WASHINGTON – U.S. auto factories produced fewer goods in June than the previous month, and overall factory production was flat. It marked the third straight month of weak output slowed by supply chain disruptions caused by the Japan crisis.
The Federal Reserve reported Friday that factory production was unchanged last month following a tiny 0.1 percent rise in May. The May data were revised down from an initial 0.4 percent increase.
Auto production fell 2.0 percent in June, after declines in May and April. U.S. automakers have had trouble getting component parts out of Japan in the months after the March 11 earthquakes and tsunami.
Overall industrial production was up 0.2 percent in June. Gains in mining and utilities offset the declines in the factory sector. Industrial production has risen nearly 11.5 percent since a recession low in June 2009. But even with the gains, it remains 7.6 percent below its pre-recession peak reached in September 2007.
Stocks were mixed in early-morning trading. The Dow Jones industrial average dropped 15 points, the S&P 500 was flat, and the Nasdaq composite index made modest gains.
A separate report showed that manufacturing activity in the New York region remained subdued. The New York Federal Reserve's Empire State manufacturing index posted a negative 3.76 reading.
Still, it was better than the negative 7.79 reading in June. Peter Newland, an economist at Barclays Capital Research, said the modest improvement suggests manufacturing should rebound in the July-September quarter "following the temporary hit to auto production" stemming from the Japan supply disruptions.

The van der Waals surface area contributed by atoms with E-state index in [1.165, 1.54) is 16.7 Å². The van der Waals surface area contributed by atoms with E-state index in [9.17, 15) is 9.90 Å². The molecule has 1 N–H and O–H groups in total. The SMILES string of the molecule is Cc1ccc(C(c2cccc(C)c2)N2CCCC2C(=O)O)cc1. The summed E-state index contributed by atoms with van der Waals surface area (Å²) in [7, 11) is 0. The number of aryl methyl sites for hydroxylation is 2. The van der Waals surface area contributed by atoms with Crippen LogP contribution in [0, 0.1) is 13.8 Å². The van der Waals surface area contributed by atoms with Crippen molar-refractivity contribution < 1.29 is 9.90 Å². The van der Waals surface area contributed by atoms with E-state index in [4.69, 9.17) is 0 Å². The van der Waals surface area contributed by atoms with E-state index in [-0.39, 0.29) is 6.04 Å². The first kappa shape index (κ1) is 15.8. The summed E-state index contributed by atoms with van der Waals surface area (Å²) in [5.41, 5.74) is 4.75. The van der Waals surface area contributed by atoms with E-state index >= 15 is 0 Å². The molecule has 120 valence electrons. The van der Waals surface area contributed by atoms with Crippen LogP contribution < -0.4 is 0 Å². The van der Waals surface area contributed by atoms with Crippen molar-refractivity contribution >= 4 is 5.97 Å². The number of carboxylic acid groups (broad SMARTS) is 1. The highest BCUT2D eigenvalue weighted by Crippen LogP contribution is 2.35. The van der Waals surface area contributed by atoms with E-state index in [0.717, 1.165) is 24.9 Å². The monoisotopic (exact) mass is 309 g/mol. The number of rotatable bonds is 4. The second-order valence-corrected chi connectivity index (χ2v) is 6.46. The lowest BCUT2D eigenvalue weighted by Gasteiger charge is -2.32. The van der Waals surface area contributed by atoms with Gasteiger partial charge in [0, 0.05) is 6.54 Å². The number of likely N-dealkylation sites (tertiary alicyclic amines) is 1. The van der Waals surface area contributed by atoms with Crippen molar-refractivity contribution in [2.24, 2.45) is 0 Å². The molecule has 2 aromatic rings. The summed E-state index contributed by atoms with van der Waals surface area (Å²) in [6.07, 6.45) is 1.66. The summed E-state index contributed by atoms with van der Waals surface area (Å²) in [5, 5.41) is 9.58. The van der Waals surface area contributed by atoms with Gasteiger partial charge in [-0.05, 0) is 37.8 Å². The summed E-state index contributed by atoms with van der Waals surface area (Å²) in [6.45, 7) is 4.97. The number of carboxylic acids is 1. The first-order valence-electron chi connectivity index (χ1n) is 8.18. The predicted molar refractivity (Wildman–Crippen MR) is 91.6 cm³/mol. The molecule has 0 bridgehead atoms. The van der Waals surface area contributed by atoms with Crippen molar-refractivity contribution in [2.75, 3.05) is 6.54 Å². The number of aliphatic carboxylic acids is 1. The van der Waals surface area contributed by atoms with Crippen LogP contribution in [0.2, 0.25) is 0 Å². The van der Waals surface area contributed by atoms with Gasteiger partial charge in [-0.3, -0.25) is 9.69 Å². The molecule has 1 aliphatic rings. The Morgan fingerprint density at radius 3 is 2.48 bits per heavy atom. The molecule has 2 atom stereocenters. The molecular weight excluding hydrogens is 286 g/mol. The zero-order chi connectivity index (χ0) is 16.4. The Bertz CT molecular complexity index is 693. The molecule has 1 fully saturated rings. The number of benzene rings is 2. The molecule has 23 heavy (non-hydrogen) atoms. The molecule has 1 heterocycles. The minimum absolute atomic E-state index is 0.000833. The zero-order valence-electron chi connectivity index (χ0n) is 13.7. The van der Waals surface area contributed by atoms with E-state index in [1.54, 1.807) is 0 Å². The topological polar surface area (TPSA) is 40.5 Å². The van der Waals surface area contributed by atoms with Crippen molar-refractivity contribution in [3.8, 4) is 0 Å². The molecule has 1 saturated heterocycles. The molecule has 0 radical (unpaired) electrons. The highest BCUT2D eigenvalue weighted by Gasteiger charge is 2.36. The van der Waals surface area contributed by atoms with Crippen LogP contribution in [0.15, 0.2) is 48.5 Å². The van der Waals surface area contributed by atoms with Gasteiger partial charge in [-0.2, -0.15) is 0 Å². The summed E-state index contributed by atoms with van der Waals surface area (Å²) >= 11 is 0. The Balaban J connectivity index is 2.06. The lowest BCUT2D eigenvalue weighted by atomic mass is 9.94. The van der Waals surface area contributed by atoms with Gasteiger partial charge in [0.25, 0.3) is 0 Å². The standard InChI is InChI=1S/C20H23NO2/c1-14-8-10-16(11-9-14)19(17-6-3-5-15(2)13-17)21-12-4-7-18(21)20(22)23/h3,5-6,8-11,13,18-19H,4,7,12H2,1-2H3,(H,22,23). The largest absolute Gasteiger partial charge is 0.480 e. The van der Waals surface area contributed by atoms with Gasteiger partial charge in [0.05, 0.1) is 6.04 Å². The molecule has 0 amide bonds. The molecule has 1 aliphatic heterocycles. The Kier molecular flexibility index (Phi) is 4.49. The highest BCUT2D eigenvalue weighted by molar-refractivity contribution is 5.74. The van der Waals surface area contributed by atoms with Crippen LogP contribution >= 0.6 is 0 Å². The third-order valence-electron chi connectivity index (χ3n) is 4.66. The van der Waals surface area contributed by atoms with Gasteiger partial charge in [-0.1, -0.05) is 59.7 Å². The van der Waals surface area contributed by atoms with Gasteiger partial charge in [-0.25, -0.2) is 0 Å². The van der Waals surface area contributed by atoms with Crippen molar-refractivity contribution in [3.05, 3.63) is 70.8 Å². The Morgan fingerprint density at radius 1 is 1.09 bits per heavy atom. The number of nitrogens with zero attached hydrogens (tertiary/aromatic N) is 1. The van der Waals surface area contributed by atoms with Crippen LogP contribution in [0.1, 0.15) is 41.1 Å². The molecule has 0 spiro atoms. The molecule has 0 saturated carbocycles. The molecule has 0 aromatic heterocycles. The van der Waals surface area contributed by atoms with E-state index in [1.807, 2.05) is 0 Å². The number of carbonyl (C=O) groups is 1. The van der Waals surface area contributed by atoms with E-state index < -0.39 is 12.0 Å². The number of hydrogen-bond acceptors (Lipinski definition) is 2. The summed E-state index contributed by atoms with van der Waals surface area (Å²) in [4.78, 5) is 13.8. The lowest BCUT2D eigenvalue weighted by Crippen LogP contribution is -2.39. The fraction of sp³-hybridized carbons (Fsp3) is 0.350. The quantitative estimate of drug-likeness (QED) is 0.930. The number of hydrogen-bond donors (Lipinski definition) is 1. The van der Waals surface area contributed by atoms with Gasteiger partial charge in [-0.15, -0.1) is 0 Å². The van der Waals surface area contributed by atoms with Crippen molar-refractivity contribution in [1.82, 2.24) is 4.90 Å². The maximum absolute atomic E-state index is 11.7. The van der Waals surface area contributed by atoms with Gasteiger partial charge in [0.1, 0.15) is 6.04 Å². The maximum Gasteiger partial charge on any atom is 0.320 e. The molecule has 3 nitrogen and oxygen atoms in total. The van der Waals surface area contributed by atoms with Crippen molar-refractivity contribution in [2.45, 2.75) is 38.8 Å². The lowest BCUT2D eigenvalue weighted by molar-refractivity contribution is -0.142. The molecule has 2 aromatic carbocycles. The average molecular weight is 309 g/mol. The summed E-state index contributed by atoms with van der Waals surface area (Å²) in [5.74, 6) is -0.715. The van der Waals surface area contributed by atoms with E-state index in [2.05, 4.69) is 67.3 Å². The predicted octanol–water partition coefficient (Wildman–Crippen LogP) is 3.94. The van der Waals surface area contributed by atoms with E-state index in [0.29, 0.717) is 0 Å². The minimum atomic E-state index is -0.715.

The auto parts shortage is having a direct impact on consumers. The Labor Department reported that Americans paid more for cars, clothing and hotel stays in June. Overall inflation fell for the first time in a year, but only because of a steep drop in gasoline prices. So-called core prices, which exclude volatile food and energy costs, rose.
Factory output was up at an annual rate of just 0.2 percent for the April-June quarter, the weakest showing for any quarter since the recession ended two years ago. Auto production is largely dragging down the overall sector. Autos and parts production fell at an annual rate of 16.4 percent in the April-June quarter. That followed a 29.2 percent gain in the previous three months.
U.S. manufacturers in the auto and electronics industries depend on Japanese companies for component parts.
In congressional testimony this week, Federal Reserve Chairman Ben Bernanke said he expected factory output to rebound in coming months as the supply disruptions ease.
Manufacturing has been one of the strongest areas of the economy since the recession ended in June 2009. U.S. factories have seen a boost from rising domestic and strong growth in exports. A weaker dollar, which makes U.S. goods more competitive overseas, has fueled foreign demand.
Factory activity expanded at a faster rate in June than in May, according to the Institute for Supply Management's closely watched manufacturing index.
Still, the economy is growing at too weak a pace to drive down the high unemployment rate, which rose to 9.2 percent in June. Most economists forecast that growth was roughly 2 percent in the first half of the year.
The economy would need to grow 5 percent for a whole year to bring down the unemployment rate by one percentage point. Economic growth of just 3 percent a year would hold the unemployment steady and keep up with population growth.